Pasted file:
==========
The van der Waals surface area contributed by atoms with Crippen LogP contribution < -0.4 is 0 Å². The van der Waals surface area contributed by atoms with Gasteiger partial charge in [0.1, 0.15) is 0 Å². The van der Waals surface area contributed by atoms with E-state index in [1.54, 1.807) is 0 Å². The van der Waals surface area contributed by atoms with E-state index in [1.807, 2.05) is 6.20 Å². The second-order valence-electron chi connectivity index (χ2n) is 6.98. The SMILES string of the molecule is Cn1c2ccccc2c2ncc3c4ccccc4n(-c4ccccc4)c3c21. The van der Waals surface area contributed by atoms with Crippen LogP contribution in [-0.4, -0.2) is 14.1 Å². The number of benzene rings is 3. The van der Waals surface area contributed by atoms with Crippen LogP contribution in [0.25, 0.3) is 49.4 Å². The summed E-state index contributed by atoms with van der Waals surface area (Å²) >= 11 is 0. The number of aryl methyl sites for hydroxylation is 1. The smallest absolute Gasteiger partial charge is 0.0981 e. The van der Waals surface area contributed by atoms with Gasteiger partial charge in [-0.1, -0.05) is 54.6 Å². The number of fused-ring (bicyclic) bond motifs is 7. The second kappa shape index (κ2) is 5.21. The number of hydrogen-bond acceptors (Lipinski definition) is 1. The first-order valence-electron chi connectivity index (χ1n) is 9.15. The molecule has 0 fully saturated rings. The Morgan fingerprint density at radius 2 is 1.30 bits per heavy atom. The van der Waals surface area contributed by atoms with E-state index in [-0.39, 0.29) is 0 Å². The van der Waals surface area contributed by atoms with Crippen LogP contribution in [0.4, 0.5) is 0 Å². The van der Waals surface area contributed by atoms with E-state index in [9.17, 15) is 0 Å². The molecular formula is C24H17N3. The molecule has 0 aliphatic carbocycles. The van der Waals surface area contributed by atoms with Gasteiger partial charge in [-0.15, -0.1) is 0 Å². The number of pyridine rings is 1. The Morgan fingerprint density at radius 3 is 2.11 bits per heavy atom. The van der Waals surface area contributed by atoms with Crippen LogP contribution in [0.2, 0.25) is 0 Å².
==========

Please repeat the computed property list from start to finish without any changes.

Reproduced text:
The van der Waals surface area contributed by atoms with Crippen LogP contribution < -0.4 is 0 Å². The van der Waals surface area contributed by atoms with Gasteiger partial charge in [0.1, 0.15) is 0 Å². The van der Waals surface area contributed by atoms with E-state index in [1.54, 1.807) is 0 Å². The van der Waals surface area contributed by atoms with E-state index in [1.807, 2.05) is 6.20 Å². The second-order valence-electron chi connectivity index (χ2n) is 6.98. The SMILES string of the molecule is Cn1c2ccccc2c2ncc3c4ccccc4n(-c4ccccc4)c3c21. The van der Waals surface area contributed by atoms with Crippen LogP contribution in [-0.4, -0.2) is 14.1 Å². The number of benzene rings is 3. The van der Waals surface area contributed by atoms with Crippen LogP contribution in [0.25, 0.3) is 49.4 Å². The summed E-state index contributed by atoms with van der Waals surface area (Å²) >= 11 is 0. The number of aryl methyl sites for hydroxylation is 1. The smallest absolute Gasteiger partial charge is 0.0981 e. The van der Waals surface area contributed by atoms with Gasteiger partial charge in [-0.1, -0.05) is 54.6 Å². The number of fused-ring (bicyclic) bond motifs is 7. The second kappa shape index (κ2) is 5.21. The number of hydrogen-bond acceptors (Lipinski definition) is 1. The first-order valence-electron chi connectivity index (χ1n) is 9.15. The molecule has 0 fully saturated rings. The Morgan fingerprint density at radius 2 is 1.30 bits per heavy atom. The van der Waals surface area contributed by atoms with E-state index in [-0.39, 0.29) is 0 Å². The van der Waals surface area contributed by atoms with Crippen LogP contribution in [0.4, 0.5) is 0 Å². The van der Waals surface area contributed by atoms with E-state index in [9.17, 15) is 0 Å². The molecular formula is C24H17N3. The molecule has 0 aliphatic carbocycles. The van der Waals surface area contributed by atoms with Gasteiger partial charge in [-0.15, -0.1) is 0 Å². The number of pyridine rings is 1. The Morgan fingerprint density at radius 3 is 2.11 bits per heavy atom. The van der Waals surface area contributed by atoms with Crippen LogP contribution in [0.2, 0.25) is 0 Å².